The Maritime Regiments.were the largest Regiments in the Royal Artillery in the Second World War. Their actions are also some of the most under appreciated. Serving in small groups which Bombardier as the most senior rank, out of sight, and largely of mind of the rest of the British Army. Their actions too numerous and disparate to attach particular attention. It is worth sparing a moment to consider the RA participation in ONS-5. Thirty one of the forty two merchant ships in the Convoy were British. With two or three Gunners on each ship, there would have been around 75 members of the Royal Regiment at this battle, a big troop or small Battery by modern standards. Not many fewer than in some of the smaller RA Battle Honours title engagements.
The Gunners are listed in the following table with the ship annotated where known.
2 Maritime Regt.
PORTSMOUTH NAVAL MEM.
SS North Britain
2 Maritime Regt.
PORTSMOUTH NAVAL MEM.
3 Maritime Regt.
CHATHAM NAVAL MEM.
3 Maritime Regt.
CHATHAM NAVAL MEM.
5 Maritime Regt.
CHATHAM NAVAL MEM.
5 Maritime Regt.
CHATHAM NAVAL MEM.
6 Maritime Regt.
PLYMOUTH NAVAL MEM
SS Bristol City
6 Maritime Regt.
PLYMOUTH NAVAL MEM
6 Maritime Regt.
PLYMOUTH NAVAL MEM
The accounts from the interviews with the Masters of the sunk ships gives some insight into the conditions under which these men served, and died. These were the records from the ships sailing in convoy , many of whose survivors were rescued. The men on the Lorient were on a vessel straggling from the convoy and any that managed to take to a life boat were subsequently lost.
There is no mention of the DEMS Gunners in The Cruel Sea, the book and film which is a portrait of the U Boat war.
Although the battle has no name or location other than a track over points of latitude and longitude, there are places to see the U Boat war in Britain.
It is possible to see a U Boat in Birkenhead on Merseyside. This is a type XI larger than the type VII Uboats used by the German wolf packs against ONS 5.
The Western Approaches control room in Liverpool is where the Atlantic war was fought.
The Commonwealth War Grave Commission lists 736 fatalities on 4-5 May 1943, a time when there were operations on land in Burma and Tunisia and in the air over Germany. Of these 114 were lost at sea, most oif them in the battle for ONS-5
The merchant marine sailors who lost their lives on ONS 5 are recorded on the Tower Hill memorial to the missing. The Royal Artillery and Royal Navy Gunners are listed on the Chatham , Portsmouth and Plymouth Memorials.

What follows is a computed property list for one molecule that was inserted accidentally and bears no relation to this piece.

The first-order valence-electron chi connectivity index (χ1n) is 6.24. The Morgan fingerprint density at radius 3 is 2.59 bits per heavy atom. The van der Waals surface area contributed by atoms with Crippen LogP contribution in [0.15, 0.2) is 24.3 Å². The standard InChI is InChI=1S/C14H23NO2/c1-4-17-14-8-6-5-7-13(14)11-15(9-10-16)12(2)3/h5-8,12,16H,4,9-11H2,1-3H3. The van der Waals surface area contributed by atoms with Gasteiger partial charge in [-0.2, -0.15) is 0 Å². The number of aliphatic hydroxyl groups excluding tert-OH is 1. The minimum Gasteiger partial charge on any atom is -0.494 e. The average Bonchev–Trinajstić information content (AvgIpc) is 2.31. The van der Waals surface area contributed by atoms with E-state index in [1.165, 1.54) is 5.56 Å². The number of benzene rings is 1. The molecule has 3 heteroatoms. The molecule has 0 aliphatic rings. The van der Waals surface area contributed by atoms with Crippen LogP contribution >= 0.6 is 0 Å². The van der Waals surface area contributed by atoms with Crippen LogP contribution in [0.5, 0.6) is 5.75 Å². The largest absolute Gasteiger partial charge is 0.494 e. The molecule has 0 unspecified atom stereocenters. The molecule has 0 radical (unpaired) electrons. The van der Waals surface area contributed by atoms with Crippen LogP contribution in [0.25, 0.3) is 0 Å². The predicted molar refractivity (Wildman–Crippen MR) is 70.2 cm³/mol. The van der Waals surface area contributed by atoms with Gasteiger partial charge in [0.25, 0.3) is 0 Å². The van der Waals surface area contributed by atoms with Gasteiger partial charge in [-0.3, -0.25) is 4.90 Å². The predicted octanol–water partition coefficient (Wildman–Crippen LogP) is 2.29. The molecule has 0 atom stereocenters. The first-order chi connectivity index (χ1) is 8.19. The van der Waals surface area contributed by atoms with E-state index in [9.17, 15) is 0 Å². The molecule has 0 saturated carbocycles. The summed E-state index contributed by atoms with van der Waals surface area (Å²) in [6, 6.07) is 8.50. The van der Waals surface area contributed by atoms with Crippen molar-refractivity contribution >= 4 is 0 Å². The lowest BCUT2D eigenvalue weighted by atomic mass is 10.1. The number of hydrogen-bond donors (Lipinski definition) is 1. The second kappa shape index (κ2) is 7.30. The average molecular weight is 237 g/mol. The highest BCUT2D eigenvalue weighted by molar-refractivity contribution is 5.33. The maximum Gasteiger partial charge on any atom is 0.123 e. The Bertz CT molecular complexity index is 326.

If you would like to visit any of the places associated with this battle contact Gunner Tours
Exercise Fabius 2-7 May 1944 was, arguably, the largest training exercise to take place in the UK. It would be the final rehearsal for Operation Overlord . It was a rehearsal of the landings on the four invasion beaches in the Normandy coast between the rivers Orne and Dives; ( Sword, Juno, Gold and Omaha beaches) .
Utah beach, geographically separated from the other four beaches was considered a separate assault from naval point of view. The rehearsal for the landing on Utah Beach was Exercise Tiger and took place on 26-30 April on Slapton Sands in Devon.
Ex Fabius allowed participants the chance to rehearse under conditions as close as possible to those they would face. It also allowed the ports to practice supporting a large scale landing. This was a dress rehearsal with the landing forces approaching the beaches behind mine sweepers and landing craft lowered ten miles off shore. The landings were accompanied by live firing from ships.
The assault troops for each of the D Day beaches would practice landing on a stretch of coast with a similar configuration to that they would face on D Day. The exercise was too close to D Day for any further experimentation or changes to the plan. Some units would not return to their previous accommodation, but instread to their assault assembly area.
3rd British Infantry Division was assigned to assault Sword beach with the town of Ouistrhem and the River Orne on their left flank and the city of Caen as its objective. On Exercise Fabius it landed near Littlehampton with the River Arun on its Left and Arundel its objective.
Robin Dunn, who was Battery Commander of 16 Battery of 7 Field Regiment claimed post war that there were problems which were identified and if put right would have enabled the allies to do better on D Day.